As sure as policeman are getting younger, old people are getting ruder. And the proof – were it needed – is as abundant as the mobility vehicles at the Royal Horticultural Society’s flagship garden at Wisley.
Wisley Garden is an amazing place. Occupying a site much smaller than Kew, it packs in an astonishing amount of stuff.
There are the trial fields and shrubberies thick with camellias, magnolias and rhododendrons (rhododendra?) astounding in Spring bloom; waterways packed with carp, Alpine slopes over which waterfalls play in the sunlight, Japanese gravel gardens of bonsai, and much more.
But it also boasts an impressive collection of peremptory hubris in its admissions staff.
And if that sounds rude, they started it.
I'd got used to being condescended to by the superannuated cashiers on the gates during many visits beforehand. It was almost one of the highlights of the trip, for me.
Not so much for the missus. She'd mentioned her suspicion of a rather ugly motive behind the reaction of the septuagenarian admission monkeys, but I must admit I'd never taken this as seriously as perhaps I should. Until I took my in-laws as guests to visit the gardens.
This time, there was something of a mix-up over how many guests my wife and I were allowed to take in. Anywhere apart from Wisley, this would have been resolved in seconds.
By contrast, however – this being Wisley – the elderly lady behind the counter told us some of us should go away and come back another day.
As I was trying to straighten things out, our antediluvian gatekeeper broke off mid-sentence in exasperation, to lament to her colleague her Herculean efforts in dealing with these slack-jawed idiots.
We stood in silence as she vented her spleen.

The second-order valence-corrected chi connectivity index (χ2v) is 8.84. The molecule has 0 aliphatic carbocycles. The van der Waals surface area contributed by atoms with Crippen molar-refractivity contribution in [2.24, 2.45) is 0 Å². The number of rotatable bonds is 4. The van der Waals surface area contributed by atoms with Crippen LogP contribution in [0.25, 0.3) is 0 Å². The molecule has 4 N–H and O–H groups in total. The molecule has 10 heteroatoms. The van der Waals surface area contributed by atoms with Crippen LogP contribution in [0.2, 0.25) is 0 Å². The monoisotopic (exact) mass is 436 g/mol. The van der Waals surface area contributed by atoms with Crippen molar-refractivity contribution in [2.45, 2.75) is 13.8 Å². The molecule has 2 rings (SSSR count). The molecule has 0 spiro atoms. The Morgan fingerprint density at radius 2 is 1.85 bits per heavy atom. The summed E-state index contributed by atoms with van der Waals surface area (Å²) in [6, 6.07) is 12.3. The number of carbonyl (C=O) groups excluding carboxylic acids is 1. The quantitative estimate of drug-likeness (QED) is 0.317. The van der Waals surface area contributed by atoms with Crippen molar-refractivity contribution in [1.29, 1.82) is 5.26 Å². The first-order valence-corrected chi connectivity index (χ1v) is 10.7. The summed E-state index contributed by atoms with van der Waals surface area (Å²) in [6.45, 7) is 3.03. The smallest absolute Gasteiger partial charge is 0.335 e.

RHS, this will not do.
Of course the sub-retirement group probably doesn’t comprise a large part of the sum of Wisley’s visitors and you might feel you can afford to treat it as you wish.
But consider the plight of the Telegraph: at present it can do little to change its format to attract a younger audience without alienating existing readers. But in ten or twenty years or so, those readers will be in a happier place - no longer reading the front-page news of the drop in home-made jam production - and the Telegraph will be left with no-one.
Is that the future the Royal Horticultural Society wishes for itself?
But just in case that isn’t enough to persuade you of the benefits of treating your visitors with good grace, let’s raise the game a little…
Even as I type this, a crack squad of hand-picked saboteurs - organised in small, autonomous cells - is poised to potter off down the A3 in RAC badge bedecked Rovers to Wisley. You will not know who they are – indeed they will not know (or can’t remember) who they are – could one of them be the person wearing sensible shoes and quilted clothing in the queue right now?
All you need know is that each is equipped with a thermos flask containing enough Fallopia japonica to strangle a cat. And each is prepared to release it on the promise of a nice cup of tea.
Yep, you read it right. Japanese knotweed, Britain’s horticultural answer to Australia’s Cane toad.
You want to play dirty? Methuselah can play dirty.
So here’s the deal. The RHS has a month to clean up its act. If, after that time, the cordial staff treatment one would expect of such an august institution is forthcoming, the saboteurs will be stood down, vaccuum flasks withdrawn and Japanese knotweed consigned to the flames.
If not, you have only yourselves to blame for the consequences.